Next week, the first ever winter World Cup commences in Qatar. Soccer’s biggest stars will take an unprecedented break in the middle of the club season, owing to Qatar’s extreme summer weather, to challenge for one of sport’s biggest prizes. Among the tournament favorites are Brazil, Argentina, France and England.
Yet, the United States and its young, dynamic team will hope to mark its first World Cup in eight years with a deep run. While Christian Pulisic is hailed as the superstar of the US Men’s National Team, Stanford alum and Seattle Sounders forward Jordan Morris ‘15 – who played for the Cardinal from 2013-15 – will be eager to make an impact in his first World Cup.
“That’s incredible,” Morris said upon receiving his call up from USMNT manager Gregg Berhalter. “I can’t wait, thank you.”
In 54 career games with the Cardinal, Morris scored 23 goals and had 16 assists. Morris was particularly prolific in his final season. He scored in five games in which the Cardinal won by just one goal, illustrating his match winning ability. Ultimately, he ended his Stanford career by scoring two goals in the NCAA Finals against Clemson, and was crowned the Hermann Trophy winner as the best men’s college soccer player.
“To play in a World Cup [has] been my dream since I was a little kid,” Morris said. “It would make all the hard work, all the sacrifices worth it.”
The USMNT look ahead to Qatar after successfully rebuilding in the last few years. After failing to qualify for the World Cup in 2018 following an abysmal loss to 99th-ranked minnow Trinidad and Tobago, the US appointed Berhalter as manager and ushered in a core of young talent. Gio Reyna, Weston Mckennie, Tyler Adams, Sergino Dest and more have emerged; they all play in one of Europe’s top five leagues and have experience competing in the Champions League.
This development brought silverware as the US won the Gold Cup in 2021, defeating Mexico 1-0, and the inaugural CONCACAF Nations League, defeating the same opponent 3-2 in the final. In eight competitive games in 2022, meanwhile, the team has four wins, two draws and two defeats. However, in the two most recent friendlies prior to the tournament, the team lost to Japan and drew with Saudi Arabia, failing to score a goal in either contest.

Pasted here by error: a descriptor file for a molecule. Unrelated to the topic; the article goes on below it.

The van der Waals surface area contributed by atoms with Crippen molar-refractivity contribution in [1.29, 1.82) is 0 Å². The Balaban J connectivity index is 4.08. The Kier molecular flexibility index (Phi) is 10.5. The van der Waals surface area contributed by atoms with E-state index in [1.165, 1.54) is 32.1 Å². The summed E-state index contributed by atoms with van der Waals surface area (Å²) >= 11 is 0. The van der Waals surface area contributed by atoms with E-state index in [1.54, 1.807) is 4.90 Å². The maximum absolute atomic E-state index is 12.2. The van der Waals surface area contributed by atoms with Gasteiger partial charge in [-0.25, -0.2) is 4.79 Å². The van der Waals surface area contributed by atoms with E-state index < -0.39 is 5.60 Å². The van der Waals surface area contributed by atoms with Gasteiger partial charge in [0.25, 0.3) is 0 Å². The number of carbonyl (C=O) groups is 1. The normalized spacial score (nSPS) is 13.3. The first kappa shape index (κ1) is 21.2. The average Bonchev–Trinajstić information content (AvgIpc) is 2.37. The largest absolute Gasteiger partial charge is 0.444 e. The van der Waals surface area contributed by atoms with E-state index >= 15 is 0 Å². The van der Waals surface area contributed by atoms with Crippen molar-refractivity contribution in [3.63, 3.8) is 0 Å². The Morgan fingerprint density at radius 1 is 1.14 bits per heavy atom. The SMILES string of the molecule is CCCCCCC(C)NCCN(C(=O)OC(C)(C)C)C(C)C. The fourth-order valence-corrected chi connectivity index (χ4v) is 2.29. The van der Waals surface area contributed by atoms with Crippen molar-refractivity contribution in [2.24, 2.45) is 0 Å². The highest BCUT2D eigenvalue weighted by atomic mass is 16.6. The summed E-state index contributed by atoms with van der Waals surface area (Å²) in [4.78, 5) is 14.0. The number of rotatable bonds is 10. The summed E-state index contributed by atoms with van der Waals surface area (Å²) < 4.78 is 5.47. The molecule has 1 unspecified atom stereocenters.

Morris and his countrymen face Wales in their opening game in Qatar on Monday at 10:45 a.m. PT. Then, the Yanks square off against one of the best teams in the tournament, England, before finishing the group stage against Iran.
The U.S. should definitely have hopes of getting through Group B as it’s a relatively favorable draw. The biggest test, of course, is England and I can’t see them getting anything there. England has a very tight defense and an abundance of flair players who are fluid in attack. But with many U.S. players now playing in Europe’s top divisions, it is not unimaginable that the US pulls off a shock result similar to the 1-1 draw which occurred between the two sides in the 2010 World Cup.
Iran should not be taken lightly but I would expect the U.S. to overcome them, owing to the gulf in caliber between the two sides. That makes the opening match against Wales particularly crucial. If the US can nullify the significant threat posed by former Real Madrid star Gareth Bale, then attackers Pulisic and Jesús Ferriera can punish Wales’s defense.
I predict that the U.S. will finish second behind England to qualify for the knockout stages. The runner-up in the group will face the winner of Group A — which will almost certainly be the Netherlands.
The knockout rounds will certainly prove difficult for the US. However, it will be exciting to see how they fare in the opening games. They may just go on a miraculously deep run this winter.